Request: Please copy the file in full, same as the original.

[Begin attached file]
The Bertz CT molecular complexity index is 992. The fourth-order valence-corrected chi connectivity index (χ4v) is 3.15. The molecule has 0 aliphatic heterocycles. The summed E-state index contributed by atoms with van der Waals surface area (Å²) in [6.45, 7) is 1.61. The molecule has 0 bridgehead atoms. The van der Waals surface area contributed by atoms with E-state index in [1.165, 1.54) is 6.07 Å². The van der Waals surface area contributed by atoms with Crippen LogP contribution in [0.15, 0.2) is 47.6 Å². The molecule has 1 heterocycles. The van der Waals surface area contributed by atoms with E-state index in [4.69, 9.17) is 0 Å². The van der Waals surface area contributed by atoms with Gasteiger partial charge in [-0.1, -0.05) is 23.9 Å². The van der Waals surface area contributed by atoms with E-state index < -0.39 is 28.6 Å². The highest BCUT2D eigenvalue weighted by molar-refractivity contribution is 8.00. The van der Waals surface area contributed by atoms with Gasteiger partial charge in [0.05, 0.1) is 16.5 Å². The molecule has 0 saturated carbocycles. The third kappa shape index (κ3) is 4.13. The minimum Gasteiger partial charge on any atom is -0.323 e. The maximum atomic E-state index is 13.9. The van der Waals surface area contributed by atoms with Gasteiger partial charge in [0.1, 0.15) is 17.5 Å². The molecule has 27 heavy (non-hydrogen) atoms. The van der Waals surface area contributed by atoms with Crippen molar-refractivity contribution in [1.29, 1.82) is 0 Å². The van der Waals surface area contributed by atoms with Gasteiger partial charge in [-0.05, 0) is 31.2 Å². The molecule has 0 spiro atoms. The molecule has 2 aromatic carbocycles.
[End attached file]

The Bertz CT molecular complexity index is 992. The fourth-order valence-corrected chi connectivity index (χ4v) is 3.15. The molecule has 0 aliphatic heterocycles. The summed E-state index contributed by atoms with van der Waals surface area (Å²) in [6.45, 7) is 1.61. The molecule has 0 bridgehead atoms. The van der Waals surface area contributed by atoms with E-state index in [1.165, 1.54) is 6.07 Å². The van der Waals surface area contributed by atoms with Crippen LogP contribution in [0.15, 0.2) is 47.6 Å². The molecule has 1 heterocycles. The van der Waals surface area contributed by atoms with E-state index in [4.69, 9.17) is 0 Å². The van der Waals surface area contributed by atoms with Gasteiger partial charge in [-0.1, -0.05) is 23.9 Å². The van der Waals surface area contributed by atoms with E-state index < -0.39 is 28.6 Å². The highest BCUT2D eigenvalue weighted by molar-refractivity contribution is 8.00. The van der Waals surface area contributed by atoms with Gasteiger partial charge in [0.05, 0.1) is 16.5 Å². The molecule has 0 saturated carbocycles. The third kappa shape index (κ3) is 4.13. The minimum Gasteiger partial charge on any atom is -0.323 e. The maximum atomic E-state index is 13.9. The van der Waals surface area contributed by atoms with Gasteiger partial charge in [0.1, 0.15) is 17.5 Å². The molecule has 27 heavy (non-hydrogen) atoms. The van der Waals surface area contributed by atoms with Crippen molar-refractivity contribution in [1.29, 1.82) is 0 Å². The van der Waals surface area contributed by atoms with Gasteiger partial charge in [-0.05, 0) is 31.2 Å². The molecule has 0 spiro atoms. The molecule has 2 aromatic carbocycles.